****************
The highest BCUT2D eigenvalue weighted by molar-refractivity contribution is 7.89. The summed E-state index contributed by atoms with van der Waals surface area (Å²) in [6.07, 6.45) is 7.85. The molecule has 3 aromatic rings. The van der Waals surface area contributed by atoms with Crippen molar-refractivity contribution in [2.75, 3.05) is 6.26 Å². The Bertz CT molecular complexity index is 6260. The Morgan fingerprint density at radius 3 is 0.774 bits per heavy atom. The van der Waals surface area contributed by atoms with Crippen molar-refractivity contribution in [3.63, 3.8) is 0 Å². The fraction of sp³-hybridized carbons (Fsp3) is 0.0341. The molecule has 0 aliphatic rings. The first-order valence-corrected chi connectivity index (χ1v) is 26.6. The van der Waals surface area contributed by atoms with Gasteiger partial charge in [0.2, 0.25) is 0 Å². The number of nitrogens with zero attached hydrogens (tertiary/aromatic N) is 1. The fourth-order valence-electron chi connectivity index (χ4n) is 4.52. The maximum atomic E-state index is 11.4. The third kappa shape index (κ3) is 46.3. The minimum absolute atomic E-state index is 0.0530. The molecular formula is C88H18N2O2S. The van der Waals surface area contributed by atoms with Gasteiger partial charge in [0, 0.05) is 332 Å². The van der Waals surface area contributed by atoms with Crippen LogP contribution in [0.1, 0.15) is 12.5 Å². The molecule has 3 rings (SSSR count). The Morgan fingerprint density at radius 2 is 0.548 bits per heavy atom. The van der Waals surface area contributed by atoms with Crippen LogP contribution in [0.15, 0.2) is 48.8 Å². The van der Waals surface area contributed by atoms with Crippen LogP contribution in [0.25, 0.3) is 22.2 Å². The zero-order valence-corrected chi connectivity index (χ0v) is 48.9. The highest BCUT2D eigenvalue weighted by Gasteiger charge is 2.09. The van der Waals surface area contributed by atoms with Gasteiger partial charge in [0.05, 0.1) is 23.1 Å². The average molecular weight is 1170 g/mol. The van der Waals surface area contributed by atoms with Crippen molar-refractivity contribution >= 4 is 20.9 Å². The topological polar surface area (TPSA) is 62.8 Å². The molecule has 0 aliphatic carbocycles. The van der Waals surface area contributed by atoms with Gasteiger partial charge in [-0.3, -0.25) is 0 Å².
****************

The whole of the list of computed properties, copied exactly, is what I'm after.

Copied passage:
The highest BCUT2D eigenvalue weighted by molar-refractivity contribution is 7.89. The summed E-state index contributed by atoms with van der Waals surface area (Å²) in [6.07, 6.45) is 7.85. The molecule has 3 aromatic rings. The van der Waals surface area contributed by atoms with Crippen molar-refractivity contribution in [2.75, 3.05) is 6.26 Å². The Bertz CT molecular complexity index is 6260. The Morgan fingerprint density at radius 3 is 0.774 bits per heavy atom. The van der Waals surface area contributed by atoms with Crippen molar-refractivity contribution in [3.63, 3.8) is 0 Å². The fraction of sp³-hybridized carbons (Fsp3) is 0.0341. The molecule has 0 aliphatic rings. The first-order valence-corrected chi connectivity index (χ1v) is 26.6. The van der Waals surface area contributed by atoms with Gasteiger partial charge in [0.2, 0.25) is 0 Å². The number of nitrogens with zero attached hydrogens (tertiary/aromatic N) is 1. The fourth-order valence-electron chi connectivity index (χ4n) is 4.52. The maximum atomic E-state index is 11.4. The third kappa shape index (κ3) is 46.3. The minimum absolute atomic E-state index is 0.0530. The molecular formula is C88H18N2O2S. The van der Waals surface area contributed by atoms with Gasteiger partial charge in [0, 0.05) is 332 Å². The van der Waals surface area contributed by atoms with Crippen LogP contribution in [0.1, 0.15) is 12.5 Å². The molecule has 3 rings (SSSR count). The Morgan fingerprint density at radius 2 is 0.548 bits per heavy atom. The van der Waals surface area contributed by atoms with Crippen LogP contribution in [0.15, 0.2) is 48.8 Å². The van der Waals surface area contributed by atoms with Crippen LogP contribution in [0.25, 0.3) is 22.2 Å². The zero-order valence-corrected chi connectivity index (χ0v) is 48.9. The highest BCUT2D eigenvalue weighted by Gasteiger charge is 2.09. The van der Waals surface area contributed by atoms with Gasteiger partial charge in [0.05, 0.1) is 23.1 Å². The average molecular weight is 1170 g/mol. The van der Waals surface area contributed by atoms with Crippen molar-refractivity contribution >= 4 is 20.9 Å². The topological polar surface area (TPSA) is 62.8 Å². The molecule has 0 aliphatic carbocycles. The van der Waals surface area contributed by atoms with Gasteiger partial charge in [-0.3, -0.25) is 0 Å².